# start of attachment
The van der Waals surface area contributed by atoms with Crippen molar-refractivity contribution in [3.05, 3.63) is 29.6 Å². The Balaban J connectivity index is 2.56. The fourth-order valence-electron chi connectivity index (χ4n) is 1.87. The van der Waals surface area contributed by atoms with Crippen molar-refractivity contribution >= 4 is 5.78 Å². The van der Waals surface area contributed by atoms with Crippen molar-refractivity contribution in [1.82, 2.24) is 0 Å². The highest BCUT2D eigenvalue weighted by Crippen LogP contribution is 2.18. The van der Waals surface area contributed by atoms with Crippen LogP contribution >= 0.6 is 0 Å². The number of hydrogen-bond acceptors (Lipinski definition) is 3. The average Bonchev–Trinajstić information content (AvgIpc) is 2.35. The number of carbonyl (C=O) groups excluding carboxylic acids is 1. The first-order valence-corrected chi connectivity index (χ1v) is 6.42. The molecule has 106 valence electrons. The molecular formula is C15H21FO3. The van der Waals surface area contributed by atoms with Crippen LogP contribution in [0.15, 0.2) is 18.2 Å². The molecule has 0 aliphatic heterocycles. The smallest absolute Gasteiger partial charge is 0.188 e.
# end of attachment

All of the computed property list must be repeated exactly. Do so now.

The van der Waals surface area contributed by atoms with Crippen molar-refractivity contribution in [3.05, 3.63) is 29.6 Å². The Balaban J connectivity index is 2.56. The fourth-order valence-electron chi connectivity index (χ4n) is 1.87. The van der Waals surface area contributed by atoms with Crippen molar-refractivity contribution >= 4 is 5.78 Å². The van der Waals surface area contributed by atoms with Crippen molar-refractivity contribution in [1.82, 2.24) is 0 Å². The highest BCUT2D eigenvalue weighted by Crippen LogP contribution is 2.18. The van der Waals surface area contributed by atoms with Crippen LogP contribution >= 0.6 is 0 Å². The number of hydrogen-bond acceptors (Lipinski definition) is 3. The average Bonchev–Trinajstić information content (AvgIpc) is 2.35. The number of carbonyl (C=O) groups excluding carboxylic acids is 1. The first-order valence-corrected chi connectivity index (χ1v) is 6.42. The molecule has 106 valence electrons. The molecular formula is C15H21FO3. The van der Waals surface area contributed by atoms with Crippen LogP contribution in [0.15, 0.2) is 18.2 Å². The molecule has 0 aliphatic heterocycles. The smallest absolute Gasteiger partial charge is 0.188 e.